“Prior to the challenges, the students showed some anxiety around taking part in art as it was new to them. They have since developed a creative interest and one student is now practising decoupage, collage, and making mosaics with his grandma at home."
“Our Lifeskills Challenge activity, Engaging with supportive objects linked to a story (WTE1), has seen particular improvement in students’ engagement. They not only engaged with specific objects but also their peers and supporting staff members. This challenge had very positive outcomes and even rekindled one student’s love for books so much so that he started to want to read books with his family.”
Continuing learning from home
ASDAN’s Lifeskills Challenge has continued to benefit students throughout lockdown this spring.
“Lifeskills Challenge is an excellent course for home learning. Each week, I have been able to set homework that links to the Lifeskills Challenge activities already started in school. The challenges are flexible and suitable to be completed from home,” says Sue.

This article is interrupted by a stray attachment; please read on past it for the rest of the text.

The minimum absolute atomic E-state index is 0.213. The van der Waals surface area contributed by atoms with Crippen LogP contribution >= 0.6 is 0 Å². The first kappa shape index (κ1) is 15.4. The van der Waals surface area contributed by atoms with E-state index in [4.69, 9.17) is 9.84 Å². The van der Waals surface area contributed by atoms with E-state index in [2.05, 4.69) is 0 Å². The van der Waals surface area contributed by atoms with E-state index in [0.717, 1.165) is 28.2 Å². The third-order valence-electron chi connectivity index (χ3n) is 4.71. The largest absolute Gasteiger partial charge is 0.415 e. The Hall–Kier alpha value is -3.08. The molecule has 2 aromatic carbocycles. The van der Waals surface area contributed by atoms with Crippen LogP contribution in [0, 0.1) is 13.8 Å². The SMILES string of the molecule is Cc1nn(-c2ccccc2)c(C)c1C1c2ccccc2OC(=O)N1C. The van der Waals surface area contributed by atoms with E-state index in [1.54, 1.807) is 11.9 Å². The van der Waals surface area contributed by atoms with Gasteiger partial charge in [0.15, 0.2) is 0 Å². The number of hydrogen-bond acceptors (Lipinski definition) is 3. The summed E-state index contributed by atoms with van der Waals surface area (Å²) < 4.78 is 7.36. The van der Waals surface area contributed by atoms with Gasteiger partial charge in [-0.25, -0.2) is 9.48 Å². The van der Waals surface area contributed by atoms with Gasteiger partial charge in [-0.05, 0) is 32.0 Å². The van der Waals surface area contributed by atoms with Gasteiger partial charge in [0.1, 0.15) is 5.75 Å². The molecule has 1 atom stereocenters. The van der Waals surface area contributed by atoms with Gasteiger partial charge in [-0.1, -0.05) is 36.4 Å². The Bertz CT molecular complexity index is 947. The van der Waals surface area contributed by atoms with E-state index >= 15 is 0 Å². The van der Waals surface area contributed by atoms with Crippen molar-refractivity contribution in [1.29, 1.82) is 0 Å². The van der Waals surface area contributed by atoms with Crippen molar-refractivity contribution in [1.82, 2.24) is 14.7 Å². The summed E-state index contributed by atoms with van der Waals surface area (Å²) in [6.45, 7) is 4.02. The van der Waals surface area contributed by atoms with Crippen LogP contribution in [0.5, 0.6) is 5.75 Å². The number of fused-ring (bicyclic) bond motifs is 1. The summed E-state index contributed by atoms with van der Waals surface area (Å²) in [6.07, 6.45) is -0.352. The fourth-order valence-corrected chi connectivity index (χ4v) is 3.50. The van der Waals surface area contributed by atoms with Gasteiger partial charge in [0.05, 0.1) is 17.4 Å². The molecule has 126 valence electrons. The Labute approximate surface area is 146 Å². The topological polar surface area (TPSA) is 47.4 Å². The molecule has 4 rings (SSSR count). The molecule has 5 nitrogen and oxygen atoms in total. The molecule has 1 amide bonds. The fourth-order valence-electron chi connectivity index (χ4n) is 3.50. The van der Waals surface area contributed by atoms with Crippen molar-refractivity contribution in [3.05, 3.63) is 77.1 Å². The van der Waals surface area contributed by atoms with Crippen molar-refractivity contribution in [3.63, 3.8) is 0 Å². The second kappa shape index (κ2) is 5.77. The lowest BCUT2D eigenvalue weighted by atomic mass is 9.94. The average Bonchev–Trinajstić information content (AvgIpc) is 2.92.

“The students’ families have seen them succeed with developing their own independence through the completion of Lifeskills Challenge activities at school, and have since been encouraged to give them opportunities to practise these skills at home. It has been great to see the growth in the students’ interest in cooking and we heard one young person is doing his own washing during lockdown.
“The students send me photographs of their work, which I add to their school folders. Lifeskills Challenge fits in really well for both our centre and our students’ personal progression. It has given my students the confidence to try new activities and become motivated to continue developing their independence for the future.”
John Watson School uses Lifeskills Challenge activities for students who need a more sensory approach to learning and to develop creativity among the students. Sue gives us insight into activities she delivered with her students:
• To explore the seasons and changes that occur using a multi-sensory approach (WTE1)
“With this unit our students experience learning time both outside and inside the classroom. Using a multi-sensory approach, activities included throwing artificial snowballs, defrosting ice that has a plastic polar bear inside, using a switch to operate a fan to blow autumn leaves that they had helped to collect and helping to decorate a Christmas tree.”
• Experiencing a multi-sensory environment (WTE1)
“The students had fun exploring large pieces of various fabrics including silk, cotton and fleece before selecting strips of their favourite materials to weave through a plastic garden trellis.”
• Exploring Art (E1-3), Hobbies (E1) and Experiencing hobbies (WTE1)
“Students elected to either make a decoupage animal, use fabric pens to decorate a t-shirt, paint on a small canvas or decorate a small bag as a Mother’s Day gift.”